WHO 'sets aside' Ethiopia's request to probe WHO chief's links to rebellious Tigrayan forces


  • World
  • Monday, 24 Jan 2022

FILE PHOTO: Tedros Adhanom Ghebreyesus, Director-General of the World Health Organization (WHO), speaks during a news conference in Geneva, Switzerland, December 20, 2021. REUTERS/Denis Balibouse/File Photo

GENEVA (Reuters) - A World Health Organization (WHO) official said on Monday that the global body would postpone a decision on Ethiopia's request to investigate its leader for allegedly supporting rebellious forces fighting the Ethiopian government.

WHO Executive Board chair Patrick Amoth made the statement at a meeting of the board in Geneva where current director-general Tedros Adhanom Ghebreyesus’ bid for a second term as head of the U.N. agency is due to be discussed.

Tedros, an Ethiopian national, said earlier this month that aid was being blocked from getting through to his home region of Tigray, where rebellious forces are fighting the central government.

"This is an extremely complicated matter with political implications and outside the agreed procedural framework of this committee," said Amoth. "Accordingly, I’m inclined to the view that this request should be set aside and if appropriate addressed by those concerned as they see may deem appropriate." None of the WHO’s 34 board members objected.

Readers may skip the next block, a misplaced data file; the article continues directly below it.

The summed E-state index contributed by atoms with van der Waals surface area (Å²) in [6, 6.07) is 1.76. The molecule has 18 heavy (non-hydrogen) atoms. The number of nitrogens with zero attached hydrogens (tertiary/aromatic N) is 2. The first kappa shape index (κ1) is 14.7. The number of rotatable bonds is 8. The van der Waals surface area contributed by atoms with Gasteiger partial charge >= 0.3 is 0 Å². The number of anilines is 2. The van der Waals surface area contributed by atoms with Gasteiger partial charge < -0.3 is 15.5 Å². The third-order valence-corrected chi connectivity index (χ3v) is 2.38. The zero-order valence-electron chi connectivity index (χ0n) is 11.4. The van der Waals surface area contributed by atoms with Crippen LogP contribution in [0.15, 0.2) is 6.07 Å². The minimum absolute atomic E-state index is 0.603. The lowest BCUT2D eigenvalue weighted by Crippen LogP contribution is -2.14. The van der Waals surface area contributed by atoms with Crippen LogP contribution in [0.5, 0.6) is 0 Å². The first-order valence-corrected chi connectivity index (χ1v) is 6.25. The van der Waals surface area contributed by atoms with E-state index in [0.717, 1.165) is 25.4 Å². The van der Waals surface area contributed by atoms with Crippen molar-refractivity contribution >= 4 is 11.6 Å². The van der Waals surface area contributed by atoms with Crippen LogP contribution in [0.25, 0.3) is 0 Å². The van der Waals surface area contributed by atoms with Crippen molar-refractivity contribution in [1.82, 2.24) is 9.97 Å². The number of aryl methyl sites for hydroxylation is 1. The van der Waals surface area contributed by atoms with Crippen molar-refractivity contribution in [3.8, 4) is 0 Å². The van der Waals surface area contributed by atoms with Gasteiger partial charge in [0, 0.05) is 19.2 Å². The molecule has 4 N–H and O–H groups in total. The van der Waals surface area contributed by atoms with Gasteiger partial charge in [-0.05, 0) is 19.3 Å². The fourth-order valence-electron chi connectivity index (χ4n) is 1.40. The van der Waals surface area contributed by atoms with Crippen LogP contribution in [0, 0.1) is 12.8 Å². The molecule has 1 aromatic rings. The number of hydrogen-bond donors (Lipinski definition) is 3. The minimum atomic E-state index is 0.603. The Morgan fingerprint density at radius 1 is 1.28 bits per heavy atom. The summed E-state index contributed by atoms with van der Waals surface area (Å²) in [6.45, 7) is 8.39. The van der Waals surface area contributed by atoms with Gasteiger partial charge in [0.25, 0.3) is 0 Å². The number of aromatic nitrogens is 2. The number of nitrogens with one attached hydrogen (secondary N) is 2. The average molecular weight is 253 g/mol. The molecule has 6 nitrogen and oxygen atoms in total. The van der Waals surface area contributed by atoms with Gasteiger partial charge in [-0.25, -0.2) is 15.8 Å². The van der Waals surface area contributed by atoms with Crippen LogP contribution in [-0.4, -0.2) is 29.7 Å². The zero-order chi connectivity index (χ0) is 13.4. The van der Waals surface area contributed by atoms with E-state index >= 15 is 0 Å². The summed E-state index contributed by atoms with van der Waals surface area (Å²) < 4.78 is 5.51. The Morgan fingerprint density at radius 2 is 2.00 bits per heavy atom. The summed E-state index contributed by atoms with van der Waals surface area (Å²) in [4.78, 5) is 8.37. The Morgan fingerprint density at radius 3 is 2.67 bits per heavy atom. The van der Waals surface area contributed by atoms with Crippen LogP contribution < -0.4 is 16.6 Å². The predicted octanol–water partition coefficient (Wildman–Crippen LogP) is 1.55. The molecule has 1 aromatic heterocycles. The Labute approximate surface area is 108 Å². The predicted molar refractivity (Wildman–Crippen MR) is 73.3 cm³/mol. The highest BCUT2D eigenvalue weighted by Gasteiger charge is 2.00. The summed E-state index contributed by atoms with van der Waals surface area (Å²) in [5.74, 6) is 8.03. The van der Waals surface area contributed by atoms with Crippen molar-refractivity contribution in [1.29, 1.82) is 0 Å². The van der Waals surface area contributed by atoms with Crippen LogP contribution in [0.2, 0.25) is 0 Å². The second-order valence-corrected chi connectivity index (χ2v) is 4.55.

On Jan. 14, Ethiopia's foreign ministry accused https://www.reuters.com/world/africa/ethiopia-accuses-who-chief-links-rebellious-tigrayan-forces-2022-01-14 Tedros, who previously served as the Ethiopian health minister and foreign minister, of spreading misinformation about the war in the country's north.

The ministry said that Tedros' remarks compromised the WHO's credibility and independence. Ethiopia's statement came days after Tedros said that aid was being blocked from getting through to Tigray.

The WHO said at the time that Ethiopia's foreign affairs ministry had sent a diplomatic communication, called a note verbale.

Thousands have been killed in the conflict in Tigray, which spread to two neighbouring regions in northern Ethiopia before Tigrayan forces were forced to withdraw back to Tigray in December.

(Reporting by Emma Farge; Writing by Maggie Fick; Editing by Nick Macfie)

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